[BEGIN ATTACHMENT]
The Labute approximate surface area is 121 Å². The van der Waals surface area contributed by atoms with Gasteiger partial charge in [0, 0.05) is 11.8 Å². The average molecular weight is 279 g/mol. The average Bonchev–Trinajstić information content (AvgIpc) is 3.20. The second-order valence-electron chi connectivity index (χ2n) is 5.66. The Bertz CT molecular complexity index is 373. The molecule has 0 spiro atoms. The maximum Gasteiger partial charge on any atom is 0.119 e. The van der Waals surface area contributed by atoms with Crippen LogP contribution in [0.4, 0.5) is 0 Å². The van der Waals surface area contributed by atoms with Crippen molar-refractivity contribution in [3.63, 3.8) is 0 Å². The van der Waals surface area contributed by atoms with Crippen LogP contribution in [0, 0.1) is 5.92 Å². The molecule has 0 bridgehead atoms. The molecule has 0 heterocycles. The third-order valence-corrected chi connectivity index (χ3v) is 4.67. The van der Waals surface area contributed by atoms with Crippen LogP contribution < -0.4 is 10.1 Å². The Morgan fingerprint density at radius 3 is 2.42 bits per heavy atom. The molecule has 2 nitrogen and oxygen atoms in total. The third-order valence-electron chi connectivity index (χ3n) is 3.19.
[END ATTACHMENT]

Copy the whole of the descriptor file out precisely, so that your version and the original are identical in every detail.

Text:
The Labute approximate surface area is 121 Å². The van der Waals surface area contributed by atoms with Gasteiger partial charge in [0, 0.05) is 11.8 Å². The average molecular weight is 279 g/mol. The average Bonchev–Trinajstić information content (AvgIpc) is 3.20. The second-order valence-electron chi connectivity index (χ2n) is 5.66. The Bertz CT molecular complexity index is 373. The molecule has 0 spiro atoms. The maximum Gasteiger partial charge on any atom is 0.119 e. The van der Waals surface area contributed by atoms with Crippen LogP contribution in [0.4, 0.5) is 0 Å². The van der Waals surface area contributed by atoms with Crippen molar-refractivity contribution in [3.63, 3.8) is 0 Å². The van der Waals surface area contributed by atoms with Crippen LogP contribution in [0, 0.1) is 5.92 Å². The molecule has 0 bridgehead atoms. The molecule has 0 heterocycles. The third-order valence-corrected chi connectivity index (χ3v) is 4.67. The van der Waals surface area contributed by atoms with Crippen LogP contribution < -0.4 is 10.1 Å². The Morgan fingerprint density at radius 3 is 2.42 bits per heavy atom. The molecule has 2 nitrogen and oxygen atoms in total. The third-order valence-electron chi connectivity index (χ3n) is 3.19.